We propose a new method of estimation for the amount of charge removed by individual lightning flashes in thunderclouds by means of three-dimensional (3D) VHF images and the associated electric field (E-field) change on the ground. In this method, we assume a reasonable assumption that the VHF sources located by the VHF broadband digital interferometers (VHF DITFs) correspond to charge transfer of each breakdown. We examine 3D VHF images recorded in Darwin, Australia and estimate the amount of charge removed by lightning discharges in thunderclouds. The average amount of charge removed in a CG and an IC flash is 28 C and 33 C, respectively. These results are in reasonable agreement with previous estimations for the amount of charge transferred using E-field measurements. The charge density removed by an IC flash was also estimated to be 4.3 × 10-10 C/m3 for the positive charge region and 5.8 × 10-9 C/m3 for the negative charge region, respectively. The estimation results indicate the charge structure before the flash occurred in thunderclouds.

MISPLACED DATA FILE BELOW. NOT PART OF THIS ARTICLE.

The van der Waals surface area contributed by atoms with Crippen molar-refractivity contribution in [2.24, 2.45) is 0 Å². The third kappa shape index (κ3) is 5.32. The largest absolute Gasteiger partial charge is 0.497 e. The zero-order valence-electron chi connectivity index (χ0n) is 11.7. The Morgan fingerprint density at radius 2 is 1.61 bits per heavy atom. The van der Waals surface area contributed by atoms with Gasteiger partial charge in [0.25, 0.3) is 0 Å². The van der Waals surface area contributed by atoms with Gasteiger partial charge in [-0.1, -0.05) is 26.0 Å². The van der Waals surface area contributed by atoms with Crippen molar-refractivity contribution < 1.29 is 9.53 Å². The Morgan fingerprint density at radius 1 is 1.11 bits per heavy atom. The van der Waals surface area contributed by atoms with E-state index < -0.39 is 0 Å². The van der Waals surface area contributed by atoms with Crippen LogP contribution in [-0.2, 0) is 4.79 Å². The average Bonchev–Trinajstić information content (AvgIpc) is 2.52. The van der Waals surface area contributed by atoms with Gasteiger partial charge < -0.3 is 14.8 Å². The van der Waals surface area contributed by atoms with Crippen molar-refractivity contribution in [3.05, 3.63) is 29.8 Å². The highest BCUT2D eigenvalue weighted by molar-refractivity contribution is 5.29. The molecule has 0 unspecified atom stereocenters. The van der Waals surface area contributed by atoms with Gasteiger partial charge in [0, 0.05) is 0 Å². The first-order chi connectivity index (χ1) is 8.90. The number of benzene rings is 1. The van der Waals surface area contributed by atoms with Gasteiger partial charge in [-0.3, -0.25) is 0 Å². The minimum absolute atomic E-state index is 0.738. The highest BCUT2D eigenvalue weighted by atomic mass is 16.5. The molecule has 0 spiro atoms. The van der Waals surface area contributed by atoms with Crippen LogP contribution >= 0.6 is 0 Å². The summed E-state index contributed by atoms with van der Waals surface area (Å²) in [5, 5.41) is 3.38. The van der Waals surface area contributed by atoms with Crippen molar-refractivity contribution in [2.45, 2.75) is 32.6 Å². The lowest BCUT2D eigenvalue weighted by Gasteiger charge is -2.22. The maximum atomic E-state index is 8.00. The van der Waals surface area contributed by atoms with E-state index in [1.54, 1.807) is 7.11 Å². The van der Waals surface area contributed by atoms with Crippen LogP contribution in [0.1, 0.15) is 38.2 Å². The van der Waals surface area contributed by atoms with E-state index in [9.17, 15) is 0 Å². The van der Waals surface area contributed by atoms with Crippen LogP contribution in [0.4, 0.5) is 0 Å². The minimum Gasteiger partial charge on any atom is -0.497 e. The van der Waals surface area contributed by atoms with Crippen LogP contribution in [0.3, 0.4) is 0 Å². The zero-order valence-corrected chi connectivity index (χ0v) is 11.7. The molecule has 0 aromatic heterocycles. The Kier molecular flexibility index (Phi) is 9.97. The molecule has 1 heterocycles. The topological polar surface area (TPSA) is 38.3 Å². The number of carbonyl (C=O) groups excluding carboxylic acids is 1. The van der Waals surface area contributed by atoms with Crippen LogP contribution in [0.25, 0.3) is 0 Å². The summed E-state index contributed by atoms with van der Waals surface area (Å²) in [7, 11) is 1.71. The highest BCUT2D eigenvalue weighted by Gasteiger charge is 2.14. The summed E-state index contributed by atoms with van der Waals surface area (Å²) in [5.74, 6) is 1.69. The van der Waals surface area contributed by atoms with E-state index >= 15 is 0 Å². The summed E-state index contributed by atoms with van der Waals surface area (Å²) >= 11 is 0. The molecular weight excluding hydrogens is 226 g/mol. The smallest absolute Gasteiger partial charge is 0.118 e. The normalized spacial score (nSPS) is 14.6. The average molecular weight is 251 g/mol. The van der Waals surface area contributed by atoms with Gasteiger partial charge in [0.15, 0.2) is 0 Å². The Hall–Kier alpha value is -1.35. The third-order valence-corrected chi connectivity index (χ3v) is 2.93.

The impact is evaluated of nearby trees and bushes on the effective height of a vertical electric antenna in the extremely low frequency (ELF) band. We try to find the distance at which the plants might influence the local quasi-static field and thus disturb the effective height of antenna. The obtained results might be helpful when choosing the place of antenna positioning in the long-term ELF monitoring.